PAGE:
Now, though, we are advised to:

 “Start with a Three-Month Supply of food that is part of your normal, daily diet.  Add Extended Storage as you are able.”

One reason I really like this newer approach is the Adaptability it allows.  It doesn’t matter what type of cook you are, what kinds of foods you prefer, how many people are in your family:  you can develop a plan to acquire your family’s Three-Month Supply!

 The Three-Month Food Supply:

Includes things we eat on a daily basis

Includes canned foods, frozen foods, fresh foods

Is located in your fridge, freezer, cupboards, pantry

Turns our homes into our grocery store and our grocery store into our warehouse

Will help your family get through everyday emergencies

Establishing a Three Month Food Supply is not particularly difficult, but it does take planning and commitment.

 The Four Steps to Plan Your Three-Month Supply

#1 – What Do You Eat?

#2 –  What Ingredients Do You Need For Each Meal?

#3 – How Much of Each Ingredient Do You Need?

#4 – Do the math

 Step One:

If you want a one-week rotation of meals, write down 7 meals.  If you want a two-week rotation of meals, write down 14 meals.  Personally, I like having a two-week rotation for variety.  At this point, do not worry about shelf-stable; do not worry about improved nutrition; do not worry about summer fare vs. winter fare; do not count Thanksgiving or other special event meals.  An example of a list of dinners might look like:

Lumberjack Hash
Ritz Chicken
Sloppy Joes
Mexican Pasta
Sweet Tater Chicken
Chicken and Gravy over Rice
Shepherd’s Pie
White Chili
Chicken Alfredo
Chicken Stuffing Bake
Dump Chicken

 Step Two:

Identify the ingredients needed to make each meal.  Don’t forget side dishes.  If you’re a dessert person, also include those ingredients.

spaghetti pasta, cooked hamburger, spaghetti sauce, frozen vegetables, parmessan cheese

Lumberjack Hash
potatoes o’brien, ham steak, cheese, canned fruit

Ritz Chicken
raw chicken, ritz crackers, butter, frozen vegetables, mashed potatoes

Sloppy Joes
cooked hamburger, Manwich, hamburger buns, green beans

Mexican Pasta
cooked hamburger, salsa, diced tomatoes w green chili, black beans,
pasta, cheese, frozen vegetables, canned fruit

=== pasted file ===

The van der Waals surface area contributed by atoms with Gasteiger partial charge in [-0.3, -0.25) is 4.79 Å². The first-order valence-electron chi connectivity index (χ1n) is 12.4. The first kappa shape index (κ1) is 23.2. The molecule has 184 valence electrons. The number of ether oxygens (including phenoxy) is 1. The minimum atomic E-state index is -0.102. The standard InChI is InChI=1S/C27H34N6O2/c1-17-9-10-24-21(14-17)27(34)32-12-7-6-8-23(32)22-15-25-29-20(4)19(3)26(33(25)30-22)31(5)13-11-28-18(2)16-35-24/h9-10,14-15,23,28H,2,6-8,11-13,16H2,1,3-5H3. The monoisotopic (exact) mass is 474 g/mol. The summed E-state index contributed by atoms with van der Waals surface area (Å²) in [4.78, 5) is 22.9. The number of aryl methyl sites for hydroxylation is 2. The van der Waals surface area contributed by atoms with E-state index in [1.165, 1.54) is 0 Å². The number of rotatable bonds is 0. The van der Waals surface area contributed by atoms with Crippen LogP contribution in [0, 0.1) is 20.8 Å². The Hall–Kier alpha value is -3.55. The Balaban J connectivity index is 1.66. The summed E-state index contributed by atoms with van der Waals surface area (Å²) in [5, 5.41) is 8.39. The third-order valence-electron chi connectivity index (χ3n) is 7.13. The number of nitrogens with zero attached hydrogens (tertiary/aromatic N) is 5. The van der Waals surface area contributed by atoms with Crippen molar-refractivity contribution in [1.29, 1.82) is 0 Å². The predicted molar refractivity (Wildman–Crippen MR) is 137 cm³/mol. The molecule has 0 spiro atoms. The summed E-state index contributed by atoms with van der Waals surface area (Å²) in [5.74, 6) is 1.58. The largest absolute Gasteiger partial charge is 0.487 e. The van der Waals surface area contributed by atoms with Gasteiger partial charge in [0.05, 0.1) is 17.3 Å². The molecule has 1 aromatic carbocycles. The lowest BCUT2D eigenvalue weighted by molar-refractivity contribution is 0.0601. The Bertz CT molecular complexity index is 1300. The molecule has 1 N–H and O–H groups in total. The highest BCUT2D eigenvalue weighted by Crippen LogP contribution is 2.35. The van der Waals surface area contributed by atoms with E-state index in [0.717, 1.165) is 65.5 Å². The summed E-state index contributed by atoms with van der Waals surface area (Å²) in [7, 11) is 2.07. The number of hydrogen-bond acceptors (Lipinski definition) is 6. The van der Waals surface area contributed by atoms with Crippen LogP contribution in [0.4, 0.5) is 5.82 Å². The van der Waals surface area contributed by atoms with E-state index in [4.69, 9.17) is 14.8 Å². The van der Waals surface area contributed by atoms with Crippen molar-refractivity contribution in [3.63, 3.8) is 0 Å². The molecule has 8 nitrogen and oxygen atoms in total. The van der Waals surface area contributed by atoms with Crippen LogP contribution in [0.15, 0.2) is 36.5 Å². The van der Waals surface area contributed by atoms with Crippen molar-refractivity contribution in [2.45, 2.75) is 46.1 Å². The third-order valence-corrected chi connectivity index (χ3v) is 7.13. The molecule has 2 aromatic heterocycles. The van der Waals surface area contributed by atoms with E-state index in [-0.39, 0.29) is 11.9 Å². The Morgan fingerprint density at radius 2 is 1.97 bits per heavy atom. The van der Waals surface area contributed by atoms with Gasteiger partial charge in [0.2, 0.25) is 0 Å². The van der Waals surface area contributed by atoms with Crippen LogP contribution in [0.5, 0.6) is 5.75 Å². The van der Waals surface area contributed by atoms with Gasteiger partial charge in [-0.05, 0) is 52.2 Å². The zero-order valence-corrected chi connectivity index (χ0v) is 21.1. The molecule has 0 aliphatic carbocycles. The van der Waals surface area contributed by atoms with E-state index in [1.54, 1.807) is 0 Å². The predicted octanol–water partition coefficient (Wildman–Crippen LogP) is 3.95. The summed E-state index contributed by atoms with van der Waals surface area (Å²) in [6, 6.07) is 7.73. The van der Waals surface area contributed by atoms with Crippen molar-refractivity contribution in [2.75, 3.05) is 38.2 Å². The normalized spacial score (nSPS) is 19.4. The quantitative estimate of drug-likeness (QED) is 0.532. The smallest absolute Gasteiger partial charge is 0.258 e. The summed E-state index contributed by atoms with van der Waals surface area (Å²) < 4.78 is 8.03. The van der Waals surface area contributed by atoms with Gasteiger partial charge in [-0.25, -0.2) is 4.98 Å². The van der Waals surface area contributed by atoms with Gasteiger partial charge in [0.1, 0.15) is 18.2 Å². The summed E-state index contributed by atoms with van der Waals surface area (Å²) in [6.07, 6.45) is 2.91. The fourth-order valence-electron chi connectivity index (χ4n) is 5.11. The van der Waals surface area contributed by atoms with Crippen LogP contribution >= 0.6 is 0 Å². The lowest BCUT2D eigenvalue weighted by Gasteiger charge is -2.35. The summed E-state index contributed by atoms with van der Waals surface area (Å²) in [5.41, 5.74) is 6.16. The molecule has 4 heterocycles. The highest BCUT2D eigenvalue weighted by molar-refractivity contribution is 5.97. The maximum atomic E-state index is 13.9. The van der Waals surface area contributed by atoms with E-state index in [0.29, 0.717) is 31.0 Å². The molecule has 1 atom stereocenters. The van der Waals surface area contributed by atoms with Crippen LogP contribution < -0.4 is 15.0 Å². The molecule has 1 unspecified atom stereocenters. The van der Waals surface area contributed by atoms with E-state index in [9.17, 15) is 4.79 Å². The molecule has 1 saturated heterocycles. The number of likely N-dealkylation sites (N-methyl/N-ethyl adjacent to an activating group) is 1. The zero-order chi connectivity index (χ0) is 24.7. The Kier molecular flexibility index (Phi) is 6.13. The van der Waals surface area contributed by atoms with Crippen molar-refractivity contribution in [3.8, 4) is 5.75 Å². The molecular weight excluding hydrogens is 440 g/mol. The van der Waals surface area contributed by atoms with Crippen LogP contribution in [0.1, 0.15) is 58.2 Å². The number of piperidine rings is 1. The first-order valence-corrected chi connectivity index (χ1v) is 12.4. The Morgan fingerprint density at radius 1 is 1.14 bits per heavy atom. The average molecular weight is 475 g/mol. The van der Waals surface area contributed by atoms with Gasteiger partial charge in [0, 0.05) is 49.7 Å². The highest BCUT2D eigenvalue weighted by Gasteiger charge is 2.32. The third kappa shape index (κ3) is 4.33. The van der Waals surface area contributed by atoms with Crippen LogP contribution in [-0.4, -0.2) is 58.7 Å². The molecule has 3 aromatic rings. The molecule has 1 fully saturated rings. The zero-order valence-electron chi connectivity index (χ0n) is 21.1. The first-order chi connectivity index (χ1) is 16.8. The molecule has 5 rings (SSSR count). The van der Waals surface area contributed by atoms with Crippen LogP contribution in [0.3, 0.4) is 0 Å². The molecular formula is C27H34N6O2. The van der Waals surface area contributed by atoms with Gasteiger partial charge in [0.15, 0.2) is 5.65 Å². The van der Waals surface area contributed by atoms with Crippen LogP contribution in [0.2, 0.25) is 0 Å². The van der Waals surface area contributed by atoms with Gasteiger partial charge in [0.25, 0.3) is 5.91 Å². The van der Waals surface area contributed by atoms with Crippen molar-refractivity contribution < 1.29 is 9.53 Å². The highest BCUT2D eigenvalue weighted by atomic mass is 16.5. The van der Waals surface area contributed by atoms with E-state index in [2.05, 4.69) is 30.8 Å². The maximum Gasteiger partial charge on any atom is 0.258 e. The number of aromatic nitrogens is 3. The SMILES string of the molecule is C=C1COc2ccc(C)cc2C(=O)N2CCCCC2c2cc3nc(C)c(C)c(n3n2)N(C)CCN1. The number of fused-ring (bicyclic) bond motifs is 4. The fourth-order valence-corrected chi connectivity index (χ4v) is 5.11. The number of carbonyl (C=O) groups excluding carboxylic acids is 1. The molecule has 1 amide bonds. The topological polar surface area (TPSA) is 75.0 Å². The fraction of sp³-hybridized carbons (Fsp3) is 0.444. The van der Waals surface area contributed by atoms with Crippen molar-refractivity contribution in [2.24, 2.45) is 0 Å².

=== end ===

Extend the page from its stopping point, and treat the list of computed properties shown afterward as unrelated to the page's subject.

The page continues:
Sweet Tater Chicken
cooked chicken, sweet potatoes, green beans, rosemary, muffin mix, egg, canned fruit

Chicken/gravy over Rice
cooked chicken, gravy, rice, frozen vegetable, canned fruit

cooked hamburger, rotini pasta, baked beans, BBQ sauce, frozen vegetables

Shepherd’s Pie
cooked hamburger, cream of celery soup, mashed potatoes, shredded cheese, garlic powder, green beans, canned fruit

White Chili
cooked chicken, great northern beans, green chili, muffin mix, garlic

Chicken Alfredo
cooked chicken, frozen broccoli, alfredo sauce, bow-tie pasta, canned fruit

Chicken & Stuffing Bake
cooked chicken, Stovetop Stuffing, gravy, frozen vegetables, canned fruit

Sticky Chicken 
raw chicken, soy sauce, ketchup, brown sugar, garlic,  rice, frozen vegetable, canned fruit

Meat Loaf
raw hamburger, onion, celery, carrots, green peppers, cracker crumbs, ketchup,
eggs, mashed potatoes, frozen vegetables, canned fruit

Step Three:

Determine how much of each ingredient you will need and write them down. You can use a worksheet like this to accomplish this step:

Blank Ingredients Worksheet

See a completed sample HERE

Step Four:

Transfer the information you’ve collected to an Excel spreadsheet (which does the math for you) or manually to a columnar format (basic addition and multiplication will determine your totals).

Here’s a sample of what you want it to look like when you are done:  Sample Completed Three-Month Supply Worksheet

Here’s an Excel spreadsheet you can use:   Three-Month Supply Excel Worksheet

Here’s a sheet you can print and write on if you don’t know how to use Excel or you just prefer to do things by hand:  Three-Month Supply Blank Worksheet
Once you get the information loaded on the handwritten worksheet, you can count across each row and multiply the totals on each row to determine the amount needed for a Two-Week Supply and for a Three-Month Supply.  Remember when you are calculating that there are 13 weeks, not twelve, in a three-month period.

Now, go forth and Plan!

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Emergency Information Cards

The one thing I liked about the emergency plan provided at was the Emergency Cards they included.  As I couldn’t link to just that part of their document, I tweaked the idea a bit (they were too scrunched up so the writing was hard to read) so I could have an Emergency Card available here.

Print out the page – on card stock for sturdiness, if possible.  Fill in the information on the left side of the card and other useful information (additional phone numbers, special needs of the individual, etc.) on the right side  Fold in half and laminate for durability. Have each family member carry one.

Emergency Cards